"No," she said after a moment. "I believe Cedric had a great deal of power, more than you - more than your brother. I believe he transferred the core of it to Rukawa, to save his life, and of course he didn't know what he was doing so perhaps he gave too much. Or perhaps only so much could have saved him. This has never happened before; it's a very un-Nephilim-like thing, to give over power so unselfishly, so there is so much unknown--"
"What's left?" Roman asked, hugging Cedric to him.
Nara blinked, and her eyes reverted to normal as suddenly as the earlier switch. She put a hand to her head, and wavered. Reims was at her side in a flash, not touching her but there, available. "I don't know," she admitted. "It would require more extensive testing."
A unit on Reims's belt buzzed, and he tugged it free of his belt, glancing at the display. "We have to go," he said, just as Jo's phone chimed.
"Sorry to leave you in the lurch," Nara apologized.
"No, it's...all right," Roman said with a frown. There was only so much anyone could do, right? He would have to ask later if what Cedric had done was irreversible. Nara turned her head, met his eyes, and gave him a shrug, her smile faint but obscure. Ah, great. There was no telling.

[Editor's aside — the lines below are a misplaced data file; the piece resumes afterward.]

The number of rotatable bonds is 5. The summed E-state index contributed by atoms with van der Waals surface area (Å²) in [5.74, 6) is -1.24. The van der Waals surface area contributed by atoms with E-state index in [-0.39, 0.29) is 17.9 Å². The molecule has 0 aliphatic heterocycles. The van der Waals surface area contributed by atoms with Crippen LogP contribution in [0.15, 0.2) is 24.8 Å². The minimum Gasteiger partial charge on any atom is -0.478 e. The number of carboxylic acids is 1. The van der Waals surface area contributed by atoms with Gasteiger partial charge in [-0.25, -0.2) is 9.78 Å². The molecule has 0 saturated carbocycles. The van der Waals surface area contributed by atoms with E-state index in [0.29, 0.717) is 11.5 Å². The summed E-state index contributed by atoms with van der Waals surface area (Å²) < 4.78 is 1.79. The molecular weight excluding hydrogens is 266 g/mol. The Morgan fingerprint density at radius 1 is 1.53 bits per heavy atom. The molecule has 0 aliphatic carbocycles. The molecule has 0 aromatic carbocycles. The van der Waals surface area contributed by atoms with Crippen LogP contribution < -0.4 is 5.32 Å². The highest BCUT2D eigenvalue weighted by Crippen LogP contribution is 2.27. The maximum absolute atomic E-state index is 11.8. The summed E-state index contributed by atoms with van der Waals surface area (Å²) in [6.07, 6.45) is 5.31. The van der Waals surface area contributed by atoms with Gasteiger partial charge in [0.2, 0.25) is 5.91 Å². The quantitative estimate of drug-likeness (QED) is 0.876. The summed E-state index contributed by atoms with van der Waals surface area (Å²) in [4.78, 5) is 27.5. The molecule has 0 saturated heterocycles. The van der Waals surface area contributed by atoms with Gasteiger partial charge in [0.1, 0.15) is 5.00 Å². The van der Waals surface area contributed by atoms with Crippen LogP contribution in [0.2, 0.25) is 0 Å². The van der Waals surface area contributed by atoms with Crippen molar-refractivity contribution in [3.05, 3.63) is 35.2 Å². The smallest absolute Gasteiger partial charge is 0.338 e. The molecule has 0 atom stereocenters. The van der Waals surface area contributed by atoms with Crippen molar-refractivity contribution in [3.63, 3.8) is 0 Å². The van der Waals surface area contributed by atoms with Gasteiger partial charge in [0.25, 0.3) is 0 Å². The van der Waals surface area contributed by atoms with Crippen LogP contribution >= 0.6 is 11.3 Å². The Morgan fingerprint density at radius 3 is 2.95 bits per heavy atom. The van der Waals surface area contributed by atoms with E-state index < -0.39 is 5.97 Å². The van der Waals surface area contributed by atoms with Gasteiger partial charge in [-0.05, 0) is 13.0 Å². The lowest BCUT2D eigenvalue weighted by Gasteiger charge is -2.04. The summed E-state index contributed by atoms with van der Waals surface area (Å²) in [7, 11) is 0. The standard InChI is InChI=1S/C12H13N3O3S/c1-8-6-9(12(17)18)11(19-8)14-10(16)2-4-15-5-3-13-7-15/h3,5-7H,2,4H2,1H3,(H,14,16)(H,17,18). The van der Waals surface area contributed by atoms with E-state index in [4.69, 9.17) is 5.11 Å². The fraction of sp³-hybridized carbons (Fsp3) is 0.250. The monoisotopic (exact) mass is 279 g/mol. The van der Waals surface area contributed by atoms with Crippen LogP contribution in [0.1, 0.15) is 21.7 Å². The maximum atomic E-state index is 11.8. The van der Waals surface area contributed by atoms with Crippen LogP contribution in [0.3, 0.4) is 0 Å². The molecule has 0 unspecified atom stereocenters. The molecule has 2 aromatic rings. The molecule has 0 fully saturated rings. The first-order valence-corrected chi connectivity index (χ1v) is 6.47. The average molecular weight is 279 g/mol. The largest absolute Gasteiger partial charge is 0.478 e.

Nara and Jo departed, Reims trailing after them. Damon stood beside him, hands in his pockets, looking pretty well overwhelmed but he gave Roman a game smile when their eyes met.
"Will you still love me if I'm of demonic blood, darling?" Roman cracked, but the smile didn't quite meet his eyes. Cedric elbowed him, not amused.
"I never made it conditional, so the answer is yes," Damon replied, a small smile playing over his mouth.
Cedric squirmed free of his arms at last, placing both his hands over Humphrey's large one. "You're going to guard me later, right? You told Nara you would be all right soon."
Humphrey nodded gravely.
"Before I leave the building?" Cedric pressed, with the air of one who'd had too much taken out from underneath him of late.
Humphrey nodded again, breaking into a craggy smile.